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FAA Proposes New 737 MAX Pilot Training

Oct. 7, 2020
The agency released a draft of its revised requirements for flight crews operating Boeing's twin-engine aircraft, addressing part of the cause of the two crashes that resulted in program's grounding.

The Federal Aviation Administration released a draft of the revised training procedures it will require for Boeing 737 MAX flight crews, one of the critical points to be finalized before the twin-engine jet series can be recertified as airworthy and cleared to resume commercial service. The new requirements are available for public comment prior to FAA's expected finalization in November.

The new procedures establish the requirements for crews to manage the 737 MAX's revised Maneuvering Characteristics Augmentation System (MCAS), the flight control software previously cited as the cause of two fatal crashes in 2018 and 2019. Reportedly, the earlier program misidentified the jets' "angle of attack" (AOA), and prevented the Lion Air and Ethiopian Airlines pilots from overriding an automated descent that resulted in the two incidents.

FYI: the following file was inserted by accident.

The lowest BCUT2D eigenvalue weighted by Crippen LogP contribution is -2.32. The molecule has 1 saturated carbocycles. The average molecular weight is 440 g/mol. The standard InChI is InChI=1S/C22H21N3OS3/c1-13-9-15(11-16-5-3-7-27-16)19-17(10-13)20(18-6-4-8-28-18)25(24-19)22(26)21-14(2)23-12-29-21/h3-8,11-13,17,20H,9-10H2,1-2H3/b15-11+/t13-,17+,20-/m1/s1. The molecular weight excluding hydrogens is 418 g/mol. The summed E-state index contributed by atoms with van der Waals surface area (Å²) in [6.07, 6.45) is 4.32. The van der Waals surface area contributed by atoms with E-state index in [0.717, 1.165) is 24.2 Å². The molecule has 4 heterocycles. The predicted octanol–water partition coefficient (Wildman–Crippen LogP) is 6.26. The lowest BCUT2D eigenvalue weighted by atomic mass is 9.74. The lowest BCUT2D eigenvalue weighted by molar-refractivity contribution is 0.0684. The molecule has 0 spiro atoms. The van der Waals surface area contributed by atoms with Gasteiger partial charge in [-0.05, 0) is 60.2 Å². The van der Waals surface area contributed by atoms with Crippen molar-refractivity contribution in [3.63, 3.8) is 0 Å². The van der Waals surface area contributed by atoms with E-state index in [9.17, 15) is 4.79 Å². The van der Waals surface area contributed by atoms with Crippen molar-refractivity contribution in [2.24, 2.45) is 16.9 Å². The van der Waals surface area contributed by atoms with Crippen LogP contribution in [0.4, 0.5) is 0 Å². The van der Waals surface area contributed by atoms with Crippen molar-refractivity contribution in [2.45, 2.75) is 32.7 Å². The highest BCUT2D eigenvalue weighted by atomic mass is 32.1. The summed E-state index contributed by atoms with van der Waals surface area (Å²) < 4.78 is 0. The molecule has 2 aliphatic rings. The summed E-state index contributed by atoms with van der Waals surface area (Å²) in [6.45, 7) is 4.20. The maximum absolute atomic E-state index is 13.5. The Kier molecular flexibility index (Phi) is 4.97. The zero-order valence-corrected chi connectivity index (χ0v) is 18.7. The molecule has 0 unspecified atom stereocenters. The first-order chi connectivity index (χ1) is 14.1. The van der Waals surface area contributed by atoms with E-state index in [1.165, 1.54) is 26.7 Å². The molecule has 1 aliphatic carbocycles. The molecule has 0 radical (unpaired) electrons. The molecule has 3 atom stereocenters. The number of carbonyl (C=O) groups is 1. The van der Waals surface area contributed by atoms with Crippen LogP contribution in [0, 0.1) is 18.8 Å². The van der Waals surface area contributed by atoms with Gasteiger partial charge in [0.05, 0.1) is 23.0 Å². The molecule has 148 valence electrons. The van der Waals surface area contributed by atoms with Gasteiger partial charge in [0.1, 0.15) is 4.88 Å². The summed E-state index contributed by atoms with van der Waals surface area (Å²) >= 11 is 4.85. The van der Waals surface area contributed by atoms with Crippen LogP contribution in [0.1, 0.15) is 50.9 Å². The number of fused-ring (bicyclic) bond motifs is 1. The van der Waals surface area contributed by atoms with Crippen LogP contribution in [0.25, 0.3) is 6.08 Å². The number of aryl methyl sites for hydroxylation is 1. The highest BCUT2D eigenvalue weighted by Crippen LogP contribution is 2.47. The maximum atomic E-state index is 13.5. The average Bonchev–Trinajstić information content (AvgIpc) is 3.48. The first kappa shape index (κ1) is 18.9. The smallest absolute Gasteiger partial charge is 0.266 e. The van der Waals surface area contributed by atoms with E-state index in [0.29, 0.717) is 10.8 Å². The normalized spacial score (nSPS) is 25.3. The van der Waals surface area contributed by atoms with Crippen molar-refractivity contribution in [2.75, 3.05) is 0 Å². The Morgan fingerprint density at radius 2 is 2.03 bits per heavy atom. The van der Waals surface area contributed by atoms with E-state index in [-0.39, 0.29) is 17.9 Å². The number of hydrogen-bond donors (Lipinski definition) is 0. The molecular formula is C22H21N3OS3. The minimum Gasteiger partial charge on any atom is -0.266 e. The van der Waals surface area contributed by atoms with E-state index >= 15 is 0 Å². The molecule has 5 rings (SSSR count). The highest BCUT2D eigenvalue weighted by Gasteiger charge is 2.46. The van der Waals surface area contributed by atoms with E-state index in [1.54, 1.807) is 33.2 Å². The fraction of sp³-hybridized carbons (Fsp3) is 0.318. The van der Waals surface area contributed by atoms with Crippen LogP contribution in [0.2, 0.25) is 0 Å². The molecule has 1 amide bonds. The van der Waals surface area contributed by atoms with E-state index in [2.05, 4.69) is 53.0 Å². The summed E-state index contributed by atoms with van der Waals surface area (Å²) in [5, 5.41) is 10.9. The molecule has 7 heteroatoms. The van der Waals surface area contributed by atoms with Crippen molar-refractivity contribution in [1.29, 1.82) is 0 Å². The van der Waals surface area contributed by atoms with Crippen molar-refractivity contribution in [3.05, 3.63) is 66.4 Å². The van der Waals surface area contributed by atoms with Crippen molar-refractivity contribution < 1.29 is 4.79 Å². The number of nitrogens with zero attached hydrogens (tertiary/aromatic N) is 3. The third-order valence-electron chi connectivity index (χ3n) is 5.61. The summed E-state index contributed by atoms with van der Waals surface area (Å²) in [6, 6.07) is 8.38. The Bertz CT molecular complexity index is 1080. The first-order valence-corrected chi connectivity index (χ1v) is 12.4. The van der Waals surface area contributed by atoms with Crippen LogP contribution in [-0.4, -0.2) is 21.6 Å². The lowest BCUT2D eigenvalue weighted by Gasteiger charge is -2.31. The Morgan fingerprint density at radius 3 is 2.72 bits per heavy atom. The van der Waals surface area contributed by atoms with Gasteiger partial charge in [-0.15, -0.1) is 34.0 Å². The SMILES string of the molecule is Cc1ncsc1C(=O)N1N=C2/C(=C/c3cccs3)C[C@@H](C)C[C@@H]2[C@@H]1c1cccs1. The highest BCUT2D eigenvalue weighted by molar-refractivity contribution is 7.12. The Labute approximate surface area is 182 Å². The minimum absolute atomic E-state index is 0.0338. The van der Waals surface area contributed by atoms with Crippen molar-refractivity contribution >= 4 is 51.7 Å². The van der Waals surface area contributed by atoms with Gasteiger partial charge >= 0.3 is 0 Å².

During the 18 months that the 737 MAX has been grounded, Boeing revised the MCAS and the updated version has been tested by FAA and other regulating agencies in recent months. FAA required the new MCAS to incorporate more sensor data than in the earlier version.

The new standards require pilots to complete simulator training with the MCAS before they can resume flights, including training for multiple flight-deck alerts, how to recognize AOA malfunctions, and how to respond correctly to a runaway stabilizer problem.

FAA is coordinating its recertification with regulatory agencies from Canada, the EU, China, and Brazil, among others, most of which are expected to follow the clearance anticipated next month. With that authorization, Boeing could proceed to update the aircraft programming and begin to train flight crews to operate the new jets before the end of 2020.

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